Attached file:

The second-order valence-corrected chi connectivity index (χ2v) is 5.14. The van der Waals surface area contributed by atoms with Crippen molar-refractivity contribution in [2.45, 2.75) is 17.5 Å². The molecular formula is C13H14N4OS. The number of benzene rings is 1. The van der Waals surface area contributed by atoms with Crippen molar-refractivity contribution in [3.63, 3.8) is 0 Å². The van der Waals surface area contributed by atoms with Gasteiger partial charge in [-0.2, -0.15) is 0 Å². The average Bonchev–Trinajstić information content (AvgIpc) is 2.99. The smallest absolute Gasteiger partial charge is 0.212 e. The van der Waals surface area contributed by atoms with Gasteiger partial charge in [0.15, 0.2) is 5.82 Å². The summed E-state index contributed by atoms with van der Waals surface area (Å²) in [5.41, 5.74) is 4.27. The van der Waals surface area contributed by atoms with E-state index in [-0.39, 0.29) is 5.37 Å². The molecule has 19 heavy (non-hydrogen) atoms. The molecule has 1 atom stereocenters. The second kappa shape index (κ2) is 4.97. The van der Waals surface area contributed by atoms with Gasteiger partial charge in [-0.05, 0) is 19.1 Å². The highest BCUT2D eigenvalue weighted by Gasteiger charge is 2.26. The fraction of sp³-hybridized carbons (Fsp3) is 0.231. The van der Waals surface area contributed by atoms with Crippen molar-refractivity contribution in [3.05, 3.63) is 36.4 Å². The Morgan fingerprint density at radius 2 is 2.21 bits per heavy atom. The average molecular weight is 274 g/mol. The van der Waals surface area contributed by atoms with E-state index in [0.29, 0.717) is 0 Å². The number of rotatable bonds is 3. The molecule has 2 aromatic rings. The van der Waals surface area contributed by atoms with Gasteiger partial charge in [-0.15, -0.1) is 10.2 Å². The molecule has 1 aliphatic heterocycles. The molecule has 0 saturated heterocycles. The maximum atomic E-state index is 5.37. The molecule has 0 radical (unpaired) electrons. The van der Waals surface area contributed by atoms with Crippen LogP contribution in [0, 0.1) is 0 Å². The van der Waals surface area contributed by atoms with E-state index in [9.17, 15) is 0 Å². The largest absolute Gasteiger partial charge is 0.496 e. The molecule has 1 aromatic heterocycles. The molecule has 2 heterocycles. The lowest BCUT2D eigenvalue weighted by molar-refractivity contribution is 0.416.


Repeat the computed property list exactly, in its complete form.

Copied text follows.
The second-order valence-corrected chi connectivity index (χ2v) is 5.14. The van der Waals surface area contributed by atoms with Crippen molar-refractivity contribution in [2.45, 2.75) is 17.5 Å². The molecular formula is C13H14N4OS. The number of benzene rings is 1. The van der Waals surface area contributed by atoms with Crippen molar-refractivity contribution in [3.63, 3.8) is 0 Å². The van der Waals surface area contributed by atoms with Gasteiger partial charge in [-0.2, -0.15) is 0 Å². The average Bonchev–Trinajstić information content (AvgIpc) is 2.99. The smallest absolute Gasteiger partial charge is 0.212 e. The van der Waals surface area contributed by atoms with Gasteiger partial charge in [0.15, 0.2) is 5.82 Å². The summed E-state index contributed by atoms with van der Waals surface area (Å²) in [5.41, 5.74) is 4.27. The van der Waals surface area contributed by atoms with E-state index in [-0.39, 0.29) is 5.37 Å². The molecule has 19 heavy (non-hydrogen) atoms. The molecule has 1 atom stereocenters. The second kappa shape index (κ2) is 4.97. The van der Waals surface area contributed by atoms with Gasteiger partial charge in [-0.05, 0) is 19.1 Å². The highest BCUT2D eigenvalue weighted by Gasteiger charge is 2.26. The fraction of sp³-hybridized carbons (Fsp3) is 0.231. The van der Waals surface area contributed by atoms with Crippen molar-refractivity contribution in [3.05, 3.63) is 36.4 Å². The Morgan fingerprint density at radius 2 is 2.21 bits per heavy atom. The average molecular weight is 274 g/mol. The van der Waals surface area contributed by atoms with E-state index in [0.29, 0.717) is 0 Å². The number of rotatable bonds is 3. The molecule has 2 aromatic rings. The van der Waals surface area contributed by atoms with Gasteiger partial charge in [-0.15, -0.1) is 10.2 Å². The molecule has 1 aliphatic heterocycles. The molecule has 0 saturated heterocycles. The maximum atomic E-state index is 5.37. The molecule has 0 radical (unpaired) electrons. The van der Waals surface area contributed by atoms with Crippen LogP contribution in [0, 0.1) is 0 Å². The van der Waals surface area contributed by atoms with E-state index in [9.17, 15) is 0 Å². The largest absolute Gasteiger partial charge is 0.496 e. The molecule has 1 aromatic heterocycles. The molecule has 2 heterocycles. The lowest BCUT2D eigenvalue weighted by molar-refractivity contribution is 0.416.